Hunter makes history

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R.J. Hunter, one of Georgia State’s premier players, scored 13 points against The Louisiana-Lafayette Ragin’ Cajuns Jan. 24. PHOTO BY JADE JOHNSON | THE SIGNAL

Georgia State students, fans and alumni witnessed history as junior point guard R.J. Hunter became the all-time leading scorer in men’s basketball history Jan. 24 at the Sports Arena.

It came when the Panthers faced off against the Louisiana-Lafayette Ragin’ Cajuns, a team that up to that point had given Georgia State issues as of late. Hunter came into matchup with 1,515 points for his Panthers career, tied with Rodney Hamilton.

Hunter missed his first two shots of the game. Halfway through the first half against Louisiana-Lafayette, a shot off the glass banked into the basket for his first pair of points of the game, moving Hunter to the top spot on the Panthers’ scoring chart.

“I would be lying to you if I said I didn’t think about it,” R.J. Hunter said after the game.

It would be a game in which the Panthers defeated Louisiana-Lafayette by a final score of 75-64.

Junior forward T.J. Shipes, who has been Hunter’s Panthers teammate the last three seasons said he’s excited for what’s next for Hunter.

“R.J.’s the man,” Shipes said. “He’s my best friend on the team. I’m really excited for him and his future.”

Earlier in the day the women’s team also faced off against the Ragin’ Cajuns, which saw a 63-56 result in Louisiana-Lafayette’s favor. Sharon Baldwin-Tener, head coach of the women’s basketball team also took some time to acknowledge Hunter’s accomplishment.

“It’s unbelievable. I’m really happy for him,” Baldwin-Tener said. “He’s a great player and a great person. It couldn’t have happened to a better person.”

Even with Hunter only one point shy of breaking Hamilton’s record, he did not try to force any shots early on. Up to the point where Hunter made history, he only attempted three shots with the majority of the scoring being done by teammate Ryan Harrow. Hunter finished with 13 points on his record-breaking afternoon.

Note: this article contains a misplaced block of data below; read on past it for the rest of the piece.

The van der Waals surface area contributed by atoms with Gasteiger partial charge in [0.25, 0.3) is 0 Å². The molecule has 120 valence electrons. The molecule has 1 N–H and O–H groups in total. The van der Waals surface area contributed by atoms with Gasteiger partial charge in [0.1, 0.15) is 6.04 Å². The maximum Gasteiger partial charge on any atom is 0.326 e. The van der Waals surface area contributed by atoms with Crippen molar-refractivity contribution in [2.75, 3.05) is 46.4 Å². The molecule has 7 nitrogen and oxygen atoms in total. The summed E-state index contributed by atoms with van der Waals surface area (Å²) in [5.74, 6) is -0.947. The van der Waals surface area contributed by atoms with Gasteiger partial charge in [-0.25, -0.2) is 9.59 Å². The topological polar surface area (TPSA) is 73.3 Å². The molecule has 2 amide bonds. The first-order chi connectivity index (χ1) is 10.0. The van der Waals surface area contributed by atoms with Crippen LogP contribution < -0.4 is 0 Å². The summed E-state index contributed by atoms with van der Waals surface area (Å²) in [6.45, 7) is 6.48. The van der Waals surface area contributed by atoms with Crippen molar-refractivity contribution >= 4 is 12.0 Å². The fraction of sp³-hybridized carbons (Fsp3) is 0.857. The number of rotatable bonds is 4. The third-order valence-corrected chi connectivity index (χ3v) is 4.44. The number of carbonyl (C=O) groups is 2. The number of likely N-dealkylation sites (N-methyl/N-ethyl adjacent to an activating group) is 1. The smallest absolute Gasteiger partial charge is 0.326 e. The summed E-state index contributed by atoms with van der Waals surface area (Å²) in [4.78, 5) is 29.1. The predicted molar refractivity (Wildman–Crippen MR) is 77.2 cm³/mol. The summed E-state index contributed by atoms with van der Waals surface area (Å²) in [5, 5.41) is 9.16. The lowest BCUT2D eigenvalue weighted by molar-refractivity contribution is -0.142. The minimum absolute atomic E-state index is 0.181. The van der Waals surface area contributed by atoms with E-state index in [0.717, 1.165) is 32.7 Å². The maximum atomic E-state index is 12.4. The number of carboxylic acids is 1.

Ron Hunter, R.J. Hunter’s father and Panthers men’s basketball head coach said in the postgame press conference that he would celebrate his son’s accomplishment as family.

“I don’t even know how he got [the record-breaking shot], but I’ll be a dad today,” Ron Hunter said that Saturday. “I won’t let anyone take that from us.”

Also on hand to see history was Georgia State athletic director Charlie Cobb who also had high praise for R.J. Hunter’s ability to serve as an ambassador for the athletics program and the University.

“It’s pretty cool to see him set the new school record,” Cobb said. “He recognized he had the ability to make a positive difference and still be humble.”

Dave Cohen, the Voice of the Panthers, said he knew Hunter would rewrite the Panthers’ record book when he first saw him play in his freshman season in 2012-2013.

“My first thought when he broke Hamilton’s record was that I knew this would happen when he broke the freshman scoring record,” Cohen said.

That came when Hunter scored 527 points to break a record held by Matthew O’Brien who scored 515 points during his freshman campaign in 1989-1990.

Rodney Hamilton on the record

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PHOTO BY JADE JOHNSON | THE SIGNAL